Appalachia’s Friendship Bread

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Photo courtesy of Glenn G

A few years back, our family visited a church in our local community. The church was probably not unlike the average Appalachian mountain-church in the 21st century: A largely empty over-sized auditorium, dated decorations that reminded me of my grandmother’s church from years gone by and a handful of simple down to earth believers who are truly the “salt of the earth”.  We had a great time and ended up making a handful of return visits to the church in the weeks that followed.

One particular elderly lady took a liking to our family and soon she and my wife were spending countless minutes before and after the service inside the church’s foyer, talking about anything and everything — a true generation-spanning friendship was in the making.

One evening this particular woman arrived at church and told my wife she had a very special gift for our family and following the service we were to meet at her vehicle in the parking lot.

As we walked out to the grey-haired lady’s car neither of us would have guessed in a million years time what special gift awaited us.

Handing us a mysterious aluminum foil-wrapped object, our hearts were touched when she stated, “Even though I’ve only known your family for just a short time, I have come to count you as a dear friend — and to show you how much I appreciate your friendship, I’ve decided to give you a starter of my friendship bread.  I’ve always tried to never share friendship bread with anyone except a real friend and that’s how I see you.”

To our embarrassment, neither my wife nor myself had ever even heard of such a thing and our elderly friend graciously took the time to explain to us the process and concept of “friendship bread”.

Turns out, friendship bread is a type of bread made from yeast provided to you by the excess of another friend who elected to share a cup of the liquid yeast culture with people who would like to make this bread. The starter is typically maintained by adding sugar, flour and milk every few days, although any source of water and food for the yeast will work.

We later learned that this particular woman had even given her bread a name and joked that it ate as much as her only companion, a golden retriever.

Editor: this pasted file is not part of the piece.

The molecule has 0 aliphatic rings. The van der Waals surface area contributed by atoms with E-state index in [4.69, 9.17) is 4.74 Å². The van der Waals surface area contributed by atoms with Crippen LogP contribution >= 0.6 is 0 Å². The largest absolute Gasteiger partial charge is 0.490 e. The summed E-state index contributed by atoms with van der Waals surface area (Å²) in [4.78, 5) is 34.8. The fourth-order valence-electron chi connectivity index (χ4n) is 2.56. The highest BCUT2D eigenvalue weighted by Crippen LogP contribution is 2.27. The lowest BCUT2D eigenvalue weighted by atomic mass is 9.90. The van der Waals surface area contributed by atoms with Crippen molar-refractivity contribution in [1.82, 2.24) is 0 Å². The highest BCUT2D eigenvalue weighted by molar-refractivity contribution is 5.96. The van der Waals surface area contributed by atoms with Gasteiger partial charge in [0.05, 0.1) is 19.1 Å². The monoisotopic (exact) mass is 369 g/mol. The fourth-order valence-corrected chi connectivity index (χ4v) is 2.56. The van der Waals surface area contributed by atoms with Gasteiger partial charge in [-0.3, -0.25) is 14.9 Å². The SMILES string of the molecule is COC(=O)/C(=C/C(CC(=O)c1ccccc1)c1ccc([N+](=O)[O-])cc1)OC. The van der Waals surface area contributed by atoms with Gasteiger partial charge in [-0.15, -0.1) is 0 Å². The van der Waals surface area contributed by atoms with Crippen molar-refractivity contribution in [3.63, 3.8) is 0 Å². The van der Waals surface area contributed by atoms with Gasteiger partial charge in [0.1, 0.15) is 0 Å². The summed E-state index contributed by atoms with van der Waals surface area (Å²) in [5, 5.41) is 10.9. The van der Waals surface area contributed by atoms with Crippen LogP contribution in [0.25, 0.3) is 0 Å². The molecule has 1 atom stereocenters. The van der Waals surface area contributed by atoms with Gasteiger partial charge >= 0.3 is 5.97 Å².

A common recipe using this starter suggests using one cup of it to make bread, keeping one cup to start a new cycle, and giving the remaining three cups to friends. The process of sharing the starter makes it somewhat like a chain letter. One cup of starter makes one standard loaf of bread.

Friendship bread is often referred to as “Amish Friendship Bread”, however, individuals connected to various Amish orders have gone on record to refute the claim, stating that there is nothing inherently Amish about the practice, although it is still practiced commonly among many in the community.

Though the practice can be traced back centuries to the Old World in Europe, friendship bread really took off in the United States during the late-1980s.

Despite common instructions to the contrary, the starter can be frozen for later use, and the cycle begun anew after thawing. The cycle can also be slowed to about half the normal fermentation rate by refrigerating the starter instead of allowing it to ferment at room temperature. Refrigeration is usually recommended if a few days’ delay is desired.

We found the entire concept to be fascinating, albeit very involved!  In the end, we were touched by our new found friend’s generosity and continued to make bread for weeks to come.

Though not everyone in Appalachia may take part in the practice, friendship bread truly encompasses what it means to be Appalachian: great food, friendship, and a labor-intensive process for no other reason than it’s fulfilling.

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